Within the history config menu you will also see a listing of your recent page visits. The results are filtered by the "Current Product / Version" and "All" radio options. Clicking on the button will clear the history bar as well as the history kept in local storage.

If "All" is selected in the history config menu the checkbox option for "Show product details in the history bar" will be enabled. When checked, the product/version for each historic page will show alongside the page name in the history bar. Hovering the cursor over the page names in the history bar will also show the product/version as a tooltip.

Search and Filters

Both API docs and guides can be searched for using the search field at the top of the page.

On API doc pages there is also a filter input field that filters the member rows using the filter string. In addition to filtering by string you can filter the class members by access level, inheritance, and read only. This is done using the checkboxes at the top of the page.

The checkbox at the bottom of the API class navigation tree filters the class list to include or exclude private classes.

Clicking on an empty search field will show your last 10 searches for quick navigation.

API Doc Class Metadata

Each API doc page (with the exception of Javascript primitives pages) has a menu view of metadata relating to that class. This metadata view will have one or more of the following:

Expanding and Collapsing Examples and Class Members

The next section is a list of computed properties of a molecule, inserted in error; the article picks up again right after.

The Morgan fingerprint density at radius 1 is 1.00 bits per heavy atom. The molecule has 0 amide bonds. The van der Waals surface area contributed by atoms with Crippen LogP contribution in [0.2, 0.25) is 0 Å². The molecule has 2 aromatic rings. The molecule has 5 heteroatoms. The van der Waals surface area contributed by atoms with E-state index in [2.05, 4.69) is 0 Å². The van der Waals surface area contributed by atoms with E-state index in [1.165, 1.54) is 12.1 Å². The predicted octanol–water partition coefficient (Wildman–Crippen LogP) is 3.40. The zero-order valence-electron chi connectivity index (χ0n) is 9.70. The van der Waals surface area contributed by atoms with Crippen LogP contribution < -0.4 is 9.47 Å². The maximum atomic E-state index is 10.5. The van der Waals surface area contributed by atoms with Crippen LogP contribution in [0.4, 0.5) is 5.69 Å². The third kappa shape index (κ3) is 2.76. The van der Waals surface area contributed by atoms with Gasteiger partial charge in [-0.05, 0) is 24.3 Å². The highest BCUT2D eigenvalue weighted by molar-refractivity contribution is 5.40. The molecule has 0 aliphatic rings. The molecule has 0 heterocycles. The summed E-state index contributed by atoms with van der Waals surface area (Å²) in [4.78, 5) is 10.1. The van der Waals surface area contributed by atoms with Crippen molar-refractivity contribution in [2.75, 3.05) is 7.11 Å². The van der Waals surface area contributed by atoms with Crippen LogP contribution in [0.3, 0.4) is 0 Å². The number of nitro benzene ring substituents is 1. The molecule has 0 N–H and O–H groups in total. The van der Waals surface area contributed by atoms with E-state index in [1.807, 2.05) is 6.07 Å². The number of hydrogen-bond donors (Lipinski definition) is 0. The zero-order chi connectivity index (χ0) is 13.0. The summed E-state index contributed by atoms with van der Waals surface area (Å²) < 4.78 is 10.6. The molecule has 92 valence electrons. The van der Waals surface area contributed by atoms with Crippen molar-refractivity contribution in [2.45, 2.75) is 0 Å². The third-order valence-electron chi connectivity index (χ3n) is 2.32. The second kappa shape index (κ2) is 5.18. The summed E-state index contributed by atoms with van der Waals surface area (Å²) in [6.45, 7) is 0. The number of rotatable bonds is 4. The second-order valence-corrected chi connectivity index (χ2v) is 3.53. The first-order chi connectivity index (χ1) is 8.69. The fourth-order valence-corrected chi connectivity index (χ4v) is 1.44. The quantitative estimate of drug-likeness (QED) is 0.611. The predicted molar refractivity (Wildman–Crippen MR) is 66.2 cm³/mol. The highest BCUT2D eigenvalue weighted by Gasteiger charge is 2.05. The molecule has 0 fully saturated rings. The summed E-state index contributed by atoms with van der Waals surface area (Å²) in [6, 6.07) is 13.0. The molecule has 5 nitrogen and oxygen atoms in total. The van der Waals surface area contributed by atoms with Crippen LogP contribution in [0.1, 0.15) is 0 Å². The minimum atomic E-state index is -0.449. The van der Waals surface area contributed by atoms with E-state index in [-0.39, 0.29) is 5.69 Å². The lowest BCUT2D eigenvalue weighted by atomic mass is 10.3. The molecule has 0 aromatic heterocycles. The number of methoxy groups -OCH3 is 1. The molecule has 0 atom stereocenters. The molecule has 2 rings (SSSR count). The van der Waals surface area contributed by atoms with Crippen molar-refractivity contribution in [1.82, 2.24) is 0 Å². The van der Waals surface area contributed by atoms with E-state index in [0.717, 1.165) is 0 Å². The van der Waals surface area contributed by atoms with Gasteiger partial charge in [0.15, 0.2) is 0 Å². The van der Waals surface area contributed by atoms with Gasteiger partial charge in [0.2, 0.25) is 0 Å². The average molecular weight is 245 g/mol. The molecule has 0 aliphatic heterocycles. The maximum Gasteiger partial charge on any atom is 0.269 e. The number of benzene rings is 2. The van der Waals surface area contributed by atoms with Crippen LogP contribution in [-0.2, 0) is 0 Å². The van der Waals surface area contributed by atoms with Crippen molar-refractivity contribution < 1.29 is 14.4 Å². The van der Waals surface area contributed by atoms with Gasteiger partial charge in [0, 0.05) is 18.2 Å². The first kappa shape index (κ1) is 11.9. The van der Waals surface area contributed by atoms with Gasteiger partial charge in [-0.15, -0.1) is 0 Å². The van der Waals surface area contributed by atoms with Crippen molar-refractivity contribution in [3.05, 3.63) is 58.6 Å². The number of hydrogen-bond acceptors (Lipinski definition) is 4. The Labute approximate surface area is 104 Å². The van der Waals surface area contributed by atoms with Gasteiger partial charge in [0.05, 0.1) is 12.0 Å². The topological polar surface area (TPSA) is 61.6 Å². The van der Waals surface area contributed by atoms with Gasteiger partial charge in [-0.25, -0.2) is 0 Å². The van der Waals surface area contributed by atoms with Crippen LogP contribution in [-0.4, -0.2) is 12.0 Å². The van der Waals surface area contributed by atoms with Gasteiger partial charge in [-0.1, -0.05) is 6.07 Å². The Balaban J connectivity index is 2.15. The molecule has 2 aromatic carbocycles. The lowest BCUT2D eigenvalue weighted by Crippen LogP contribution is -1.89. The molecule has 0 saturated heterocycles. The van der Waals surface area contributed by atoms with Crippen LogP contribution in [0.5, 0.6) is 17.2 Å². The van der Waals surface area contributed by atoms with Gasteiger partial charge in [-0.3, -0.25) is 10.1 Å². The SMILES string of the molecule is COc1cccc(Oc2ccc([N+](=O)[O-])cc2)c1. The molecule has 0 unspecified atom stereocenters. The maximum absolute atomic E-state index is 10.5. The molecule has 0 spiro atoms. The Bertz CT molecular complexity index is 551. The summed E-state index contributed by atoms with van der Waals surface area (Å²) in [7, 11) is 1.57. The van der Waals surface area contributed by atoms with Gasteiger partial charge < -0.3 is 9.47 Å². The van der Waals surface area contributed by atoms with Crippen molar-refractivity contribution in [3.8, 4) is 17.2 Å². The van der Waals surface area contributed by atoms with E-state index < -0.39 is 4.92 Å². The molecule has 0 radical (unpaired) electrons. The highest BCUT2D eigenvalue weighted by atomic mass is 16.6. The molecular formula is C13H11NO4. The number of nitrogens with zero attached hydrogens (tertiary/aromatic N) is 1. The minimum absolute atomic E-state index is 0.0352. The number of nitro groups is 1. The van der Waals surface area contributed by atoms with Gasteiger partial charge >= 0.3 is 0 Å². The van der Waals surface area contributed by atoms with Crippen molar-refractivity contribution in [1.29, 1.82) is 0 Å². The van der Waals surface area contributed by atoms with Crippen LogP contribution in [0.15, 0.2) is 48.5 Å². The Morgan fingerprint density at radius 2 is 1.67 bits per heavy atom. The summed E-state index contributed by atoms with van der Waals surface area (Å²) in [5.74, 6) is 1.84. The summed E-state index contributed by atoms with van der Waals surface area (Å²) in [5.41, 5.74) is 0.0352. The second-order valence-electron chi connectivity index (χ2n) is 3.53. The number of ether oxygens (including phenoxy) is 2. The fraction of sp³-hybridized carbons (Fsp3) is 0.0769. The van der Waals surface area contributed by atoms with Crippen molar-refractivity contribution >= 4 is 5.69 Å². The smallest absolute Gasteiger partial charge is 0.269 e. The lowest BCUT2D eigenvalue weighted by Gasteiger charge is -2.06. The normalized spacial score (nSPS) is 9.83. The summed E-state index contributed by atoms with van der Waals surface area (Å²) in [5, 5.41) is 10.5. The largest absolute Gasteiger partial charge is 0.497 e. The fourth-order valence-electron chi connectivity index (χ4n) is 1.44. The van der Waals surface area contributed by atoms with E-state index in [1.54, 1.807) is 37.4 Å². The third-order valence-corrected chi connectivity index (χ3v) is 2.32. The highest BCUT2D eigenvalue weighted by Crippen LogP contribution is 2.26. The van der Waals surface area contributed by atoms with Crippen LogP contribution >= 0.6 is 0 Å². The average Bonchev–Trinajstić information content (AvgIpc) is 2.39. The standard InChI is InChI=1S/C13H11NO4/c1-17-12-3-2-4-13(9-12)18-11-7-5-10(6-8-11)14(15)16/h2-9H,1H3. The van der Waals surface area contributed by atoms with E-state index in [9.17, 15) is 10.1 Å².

Runnable examples (Fiddles) are expanded on a page by default. You can collapse and expand example code blocks individually using the arrow on the top-left of the code block. You can also toggle the collapse state of all examples using the toggle button on the top-right of the page. The toggle-all state will be remembered between page loads.

Class members are collapsed on a page by default. You can expand and collapse members using the arrow icon on the left of the member row or globally using the expand / collapse all toggle button top-right.

Desktop -vs- Mobile View

Viewing the docs on narrower screens or browsers will result in a view optimized for a smaller form factor. The primary differences between the desktop and "mobile" view are:

Viewing the Class Source

The class source can be viewed by clicking on the class name at the top of an API doc page. The source for class members can be viewed by clicking on the "view source" link on the right-hand side of the member row.

Ext JS 5.1.4


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Developing for Multiple Environments and Screens

Producing an application that is functional, usable, and beautiful across all devices is the holy grail of application development. Creating an application that meets all of these requirements can be accomplished in a few different ways.

Build Profiles

Build profiles allow developers to create variations of an application based on the builds object found in an application's app.json file. Historically, users have had the opportunity to differentiate builds based on theme and locale.

We talked more about app.json above, but for more information, please check out the microloader guide.

A builds config should look similar to the following JSON structure:

"builds": {

   "foo": {
      "theme"   : "theme-neptune",
      "slicer"  : null,

      "requires": [
           "ux",
           "charts"
       ]     
   },
   "bar": {
     "theme"   : "theme-classic",
     "slicer"  : null,

     "requires": [
          "charts"
     ]     
   }

}